Why I Didn’t Tell???

Don't tell.I am often asked “Did you tell anyone?”
I feel like my answer should be “Would anyone have listened?”

I do not feel that you need to be a child to believe you can not tell. There are millions of very smart, sweet, caring, and terrific people of every age that stay silent about abuses they are suffering. Maybe this blog will help someone realize that their “reasons” are actually based on lies that have been fed to them.

Here are some of the things I wish every person knew about why those whom are abused stays silent. I am sure there are even more reasons but these are mine. 🙂

1. No one asked.

  • Teachers saw my bruises then looked away.
  • Doctors found serious damage but believed my mother when she said I was clumsy and liked to hurt myself..
  • Other adults looked on with pity in their eyes but did nothing.
  • Family friends silently wondered.
  • Social workers met me but never asked my mother to leave the room. Telling them the truth would be too dangerous anyways.
  • No one really asked me directly.

2. I didn’t know it was happening.

  • I had never lived another life so how could I know it was all so very wrong?
  • I was dissociated so often that my memories and emotions were too fragmented to recall things clearly.
  • I truly thought almost every little girl had my life. I was confused by the ones who had time to play.

3. I wanted to be a good girl.

  • I was a child and children are expected to obey their parents/elders or they are deemed “bad”.
  • If I was good, I might be more safe. Therefor? If I am not safe? I am not being good enough yet.
  • I knew somewhere deep inside that “they” were really all bad and I didn’t want to be like them so I did my best to be good.
  • I was told not to tell so telling would be disobedient and naughty.

 4. I was told that either I would be killed or someone I loved would die if I told.

  • When you’ve witnessed death, your abusers killing you doesn’t feel like just a threat. It feels like a real possibility.
  • I was afraid for my sisters.
  • I believed my mother would find out everything I ever did or said. She often did. Telling made me more unsafe rather than safer.

5. There was no one to tell.

  • I told a school counsellor once. She called my mother and told her I needed psychiatric help due to the “crazy” stories I told her.
  • I told a doctor once after he scolded me for causing “more damage” to myself. He told my mother that my behaviour was attention seeking and dangerous.
  • I told a teacher once. She said she would pray for me to be healed from the turmoil in my mind and that if I prayed to God hard enough, He would take away my sins. .
  • I gave up trying to tell… the blame was always shifted on to me anyways. Maybe I really was the problem? That is the lesson I took from it all.

6. I deserved everything that was happening to me.

  • I was always told it was all my fault. I got what I deserved.
  • If I was a better behaved girl, I would be treated better.
  • I wasn’t worthy of any better.
  • I caused all of it.

7. No-one would believe me. This one is HUGE and the main reason I stayed silent after trying to speak out several times.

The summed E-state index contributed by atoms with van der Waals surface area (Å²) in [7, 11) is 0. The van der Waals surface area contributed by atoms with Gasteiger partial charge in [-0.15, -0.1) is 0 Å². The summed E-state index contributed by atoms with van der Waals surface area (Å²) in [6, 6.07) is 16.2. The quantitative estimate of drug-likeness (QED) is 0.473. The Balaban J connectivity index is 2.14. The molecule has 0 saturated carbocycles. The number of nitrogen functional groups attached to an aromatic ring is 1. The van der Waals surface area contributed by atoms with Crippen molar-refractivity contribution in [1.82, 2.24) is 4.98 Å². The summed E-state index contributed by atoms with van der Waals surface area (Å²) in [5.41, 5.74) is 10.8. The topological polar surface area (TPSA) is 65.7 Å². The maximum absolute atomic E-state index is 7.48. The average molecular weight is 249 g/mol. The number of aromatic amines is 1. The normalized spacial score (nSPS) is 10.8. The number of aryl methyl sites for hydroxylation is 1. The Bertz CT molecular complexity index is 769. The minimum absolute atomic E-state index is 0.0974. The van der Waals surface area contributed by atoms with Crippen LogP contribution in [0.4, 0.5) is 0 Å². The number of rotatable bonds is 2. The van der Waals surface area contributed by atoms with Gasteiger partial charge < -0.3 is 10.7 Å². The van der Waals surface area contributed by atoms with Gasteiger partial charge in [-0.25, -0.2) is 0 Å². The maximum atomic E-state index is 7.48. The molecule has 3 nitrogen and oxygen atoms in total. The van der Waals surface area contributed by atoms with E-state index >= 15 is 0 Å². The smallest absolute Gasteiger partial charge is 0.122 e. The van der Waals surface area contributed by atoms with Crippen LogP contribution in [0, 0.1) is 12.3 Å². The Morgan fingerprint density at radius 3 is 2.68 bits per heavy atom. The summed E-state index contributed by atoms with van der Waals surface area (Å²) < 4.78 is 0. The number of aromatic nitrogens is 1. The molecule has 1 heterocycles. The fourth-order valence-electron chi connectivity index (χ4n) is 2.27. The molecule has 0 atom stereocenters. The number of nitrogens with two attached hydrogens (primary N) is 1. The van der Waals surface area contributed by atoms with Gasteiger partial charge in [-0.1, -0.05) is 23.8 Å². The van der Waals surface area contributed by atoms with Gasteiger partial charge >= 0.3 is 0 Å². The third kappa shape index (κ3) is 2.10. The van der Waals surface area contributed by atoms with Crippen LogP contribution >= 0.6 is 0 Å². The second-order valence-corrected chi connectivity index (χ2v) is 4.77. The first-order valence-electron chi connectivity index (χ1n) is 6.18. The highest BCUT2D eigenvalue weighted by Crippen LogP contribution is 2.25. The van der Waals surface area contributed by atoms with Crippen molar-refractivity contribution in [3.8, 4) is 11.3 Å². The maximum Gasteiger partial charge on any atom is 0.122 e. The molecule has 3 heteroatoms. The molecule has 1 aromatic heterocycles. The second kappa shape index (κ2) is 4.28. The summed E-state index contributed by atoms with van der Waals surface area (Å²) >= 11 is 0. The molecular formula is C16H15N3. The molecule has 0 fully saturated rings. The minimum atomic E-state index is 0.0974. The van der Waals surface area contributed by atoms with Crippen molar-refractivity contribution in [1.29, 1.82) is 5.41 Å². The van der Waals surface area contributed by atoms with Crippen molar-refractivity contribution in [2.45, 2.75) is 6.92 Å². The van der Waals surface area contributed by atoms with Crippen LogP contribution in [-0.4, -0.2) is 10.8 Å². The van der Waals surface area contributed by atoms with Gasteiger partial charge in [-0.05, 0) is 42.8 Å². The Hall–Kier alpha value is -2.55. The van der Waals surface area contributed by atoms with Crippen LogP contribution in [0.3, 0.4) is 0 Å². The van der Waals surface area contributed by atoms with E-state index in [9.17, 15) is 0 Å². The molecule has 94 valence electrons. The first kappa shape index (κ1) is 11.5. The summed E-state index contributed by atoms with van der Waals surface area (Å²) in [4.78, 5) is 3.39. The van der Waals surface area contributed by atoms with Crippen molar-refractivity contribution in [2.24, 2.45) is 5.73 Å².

• This was my reality. I was never believed and if by chance I was believed by someone? They were quickly educated in my “sociopathic” need for attention.
  • People just could not fathom that my “stories” were true. Not in Canada and not in the 70’s and 80’s! Goodness no.
  • I believe many people CHOSE not to believe me because they did not want to offend my parents.
  • It was just assumed that I had a really great yet dark and troubled imagination and had difficulty telling the difference between real and pretend.
  • Even in todays society people still do not want to hear or believe these stories are true. It is easier on everyone if we just think this stuff only happens in other countries or the very rare crazy person anywhere but in our own backyard.
  • Being so fragmented does mean that my rendition of how something happened can be all arse end up and backwards. It does not mean it did not happen, it just means that my ability to recall every detail in order is greatly inhibited.
  • We moved SO MUCH (32 homes in 16 years) that when I try to recall an age, a location, a school name, a friends home, or other details that are usually quite easy for most people to recall when they have lived in a stable place, it can be nearly impossible which in turn can make the “story” seem a bit fishy.

8. No-one would have done anything about it.

  • No one ever did. Need I say more?

9. I didn’t want anyone to know.

  • I blamed myself for what happened so I assumed myself to be terribly guilty, dirty, vile, tainted, unspeakably gross, and not worthy of any better. I didn’t want others to know how horrid and disgusting I really was.

 10. I didn’t have the words to tell.

  • I was just so confused.
  • I felt like my brain was a muddled bunch of sins.
  • I’d been so badly burned when trying to tell in the past.
  • In the end? I am 45 now and still don’t have the right words. How could I as a child?

Shhh

19 responses to “Why I Didn’t Tell???

  1. We are trained and conditioned not to tell, and there are bad as well as good consequences when we finally do

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    • I am not sure about you but I found 95% of the reaction over the years has been negative. Even now. That said? I am so happy I finally found that 5% that gets it. Thank you for commenting. 🙂

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  2. We were brainwashed and all these reasons are spot on.